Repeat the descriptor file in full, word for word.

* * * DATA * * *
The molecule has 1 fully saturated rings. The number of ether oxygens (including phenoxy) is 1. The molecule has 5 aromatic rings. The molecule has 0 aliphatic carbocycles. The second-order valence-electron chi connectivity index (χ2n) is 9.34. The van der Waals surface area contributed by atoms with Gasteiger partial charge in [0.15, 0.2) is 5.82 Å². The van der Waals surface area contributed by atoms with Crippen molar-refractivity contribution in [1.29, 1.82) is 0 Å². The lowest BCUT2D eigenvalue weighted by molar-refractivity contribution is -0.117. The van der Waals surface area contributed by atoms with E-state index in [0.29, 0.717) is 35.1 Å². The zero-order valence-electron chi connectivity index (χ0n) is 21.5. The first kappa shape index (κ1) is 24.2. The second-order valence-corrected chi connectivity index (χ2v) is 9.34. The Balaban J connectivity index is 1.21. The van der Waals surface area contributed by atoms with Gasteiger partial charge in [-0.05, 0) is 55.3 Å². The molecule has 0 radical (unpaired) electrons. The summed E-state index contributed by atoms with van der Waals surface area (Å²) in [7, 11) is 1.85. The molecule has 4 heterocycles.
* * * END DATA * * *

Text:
The molecule has 1 fully saturated rings. The number of ether oxygens (including phenoxy) is 1. The molecule has 5 aromatic rings. The molecule has 0 aliphatic carbocycles. The second-order valence-electron chi connectivity index (χ2n) is 9.34. The van der Waals surface area contributed by atoms with Gasteiger partial charge in [0.15, 0.2) is 5.82 Å². The van der Waals surface area contributed by atoms with Crippen molar-refractivity contribution in [1.29, 1.82) is 0 Å². The lowest BCUT2D eigenvalue weighted by molar-refractivity contribution is -0.117. The van der Waals surface area contributed by atoms with E-state index in [0.29, 0.717) is 35.1 Å². The zero-order valence-electron chi connectivity index (χ0n) is 21.5. The first kappa shape index (κ1) is 24.2. The second-order valence-corrected chi connectivity index (χ2v) is 9.34. The Balaban J connectivity index is 1.21. The van der Waals surface area contributed by atoms with Gasteiger partial charge in [-0.05, 0) is 55.3 Å². The molecule has 0 radical (unpaired) electrons. The summed E-state index contributed by atoms with van der Waals surface area (Å²) in [7, 11) is 1.85. The molecule has 4 heterocycles.